The Declarer (Floyd McWilliams' Blog)

Thursday, January 08, 2004

Workers in Communist countries had a famous aphorism: "We pretend to work and they pretend to pay us." Here in America there is a similar, though friendlier, relationship between government bodies and left-wing interest groups: The pressure groups pretend to be adversarial plaintiffs, and the government pretends to defend itself.

Witness this sham that took place recently in San Francisco. The article goes back and forth in its chronology, so I will quote selectively. A San Francisco school had a student-painted mural:

The mural, called ``Different cultures united for a common cause,'' culminated a semester-long class that focused on social issues. The 15-by-15-foot scene, painted in June 2002, included a fist of power and a panther symbolizing the Black Panthers and ``justice for all people,'' said 19-year-old Reynaldo Marquez, who designed the mural during his senior year at McAteer.

The mural's completion coincided with the closing of McAteer, an under-performing school where enrollment and graduation rates had slid significantly.

The campus reopened that fall as the School of the Arts. Over the summer, parents from the relocating art school cleaned up the site and unwittingly turned the mural into a bold block of red.

Some students were allowed to paint a mural. There was no agreement as to how long the mural would stand. Sure, murals stand around for awhile, but did Marquez and company think people would still see it in the year 2052? Anyway, the school closed. Why would anyone expect that the mural would survive it?

And even if you think that the students were wronged, what possible legal recourse could they have? Could the students actually be given money because their mural was painted over? When the people who did so were not employed by the school district? Of course not! The very idea is laughable, right?


Well, there was an activist lawyer:

``Everybody was really shocked,'' said Brooke Oliver, the lawyer representing the muralists.

(Oh, come on. As if anyone gave a shit. Well, people at the School of the Arts were probably relieved that they no longer had to look at lumpenfuckingproletariat idiocy.)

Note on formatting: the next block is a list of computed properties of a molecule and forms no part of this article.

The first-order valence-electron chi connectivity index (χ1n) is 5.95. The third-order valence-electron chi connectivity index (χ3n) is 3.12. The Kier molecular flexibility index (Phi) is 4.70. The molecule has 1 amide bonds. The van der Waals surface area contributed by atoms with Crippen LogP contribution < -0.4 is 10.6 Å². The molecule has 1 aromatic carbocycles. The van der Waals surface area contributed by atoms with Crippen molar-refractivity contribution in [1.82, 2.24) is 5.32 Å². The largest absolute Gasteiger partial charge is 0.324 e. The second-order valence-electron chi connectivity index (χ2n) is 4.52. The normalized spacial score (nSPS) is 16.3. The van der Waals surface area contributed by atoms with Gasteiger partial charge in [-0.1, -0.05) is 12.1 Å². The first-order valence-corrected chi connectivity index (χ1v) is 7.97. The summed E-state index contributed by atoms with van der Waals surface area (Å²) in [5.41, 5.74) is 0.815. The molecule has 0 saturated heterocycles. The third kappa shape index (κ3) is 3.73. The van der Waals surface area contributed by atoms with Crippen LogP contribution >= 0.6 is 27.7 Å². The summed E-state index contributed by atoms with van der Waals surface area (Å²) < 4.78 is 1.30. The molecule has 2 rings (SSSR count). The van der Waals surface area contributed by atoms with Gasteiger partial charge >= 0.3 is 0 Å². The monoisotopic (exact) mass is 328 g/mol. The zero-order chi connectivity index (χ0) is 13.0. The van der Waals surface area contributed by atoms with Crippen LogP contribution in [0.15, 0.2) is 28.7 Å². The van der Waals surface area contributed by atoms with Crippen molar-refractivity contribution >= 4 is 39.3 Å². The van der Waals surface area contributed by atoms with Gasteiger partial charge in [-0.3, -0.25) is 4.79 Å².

And there was a school board that was happy to shovel money at their ideological pals. Deficit, schmeficit! It's not their money:

According to a district press release, the school principal ``immediately expressed remorse for the mistake.'' At Oliver's suggestion, the district looked into restoring the mural. But art conservationists for both sides determined it could not be recovered.

("Art conservationists for both sides?" This sounds like a courtroom drama gone horribly wrong:

"We need to plan the art conservationist testimony. Who have the plaintiffs got?"


"Well that's good news for us. That guy hasn't won a case in a decade. Anyone else?"

"They might have Smythe. He won't return our phone calls"

"Smythe!? David Smythe? My God. He's the Restorinator. By the time he gets done the jury will be in tears. There's only one thing to do: Get me Magnum, P.A.C.")

And so some lucky kids, a charity, some paint stores, and of course a lawyer got a big payday:

The district this week finalized a $33,000 agreement that will go toward a new mural, to a charity and to the 10 former McAteer High students and the community artist who together created the courtyard mural of the Latino labor leader.

Let's review how the loot will be split:

As a result, community muralist Antonio Chavez and the 10 former students will divvy up almost $20,000, in proportion to their roles in the art project.

I hope the kids all agree on how much work they did. I can see it now:

"Two hundred fifty? Yo bitch, I own tha mothafuckin' fist. Ain't no mothafuckin' ''united for a common cause'' wit'out no mothafuckin' black fist!"

A charity that supports single women with children will receive $1,250 of the settlement,

Where the hell did that come from? I'm drawing a blank as to how painting over a mural injured single women. "Every time revolutionary art is painted over, an angel gets a new pair of wings and is born into a nontraditional family"?

The charity was probably stuck into the settlement on a last-minute whim, to make the operation look better. I bet it was like the scene in Die Hard where the head thief pretends to be a revolutionary and agitates for the release of Asian Dawn. "I read about them in Time Magazine."

and supplies for another mural will be bought with $2,500. The remainder of the settlement will pay for the attorney's fees.

It was very polite of the Mercury News to obscure how much Brooke Olive earned for a few afternoons of indignance. I'll do the math:

Around $9500.

Oh, and the district isn't done spending tax money:

``It certainly is one of the district's top priorities to make sure we have everyone in our community understand the importance of diversity,'' said district spokeswoman Lorna Ho.

And how do we do that?

The settlement also requires the district to hold cultural sensitivity workshops and put together a plan to protect its artwork.

Add the diversity workshop scam artists to the list of people with their hands out for the district's money. They don't work for free.

The next time someone whines about how California's schools face unprecedented hardship, or how education is in crisis, remember how easy it was for the San Francisco school district to give away forty grand of taxpayers' money.



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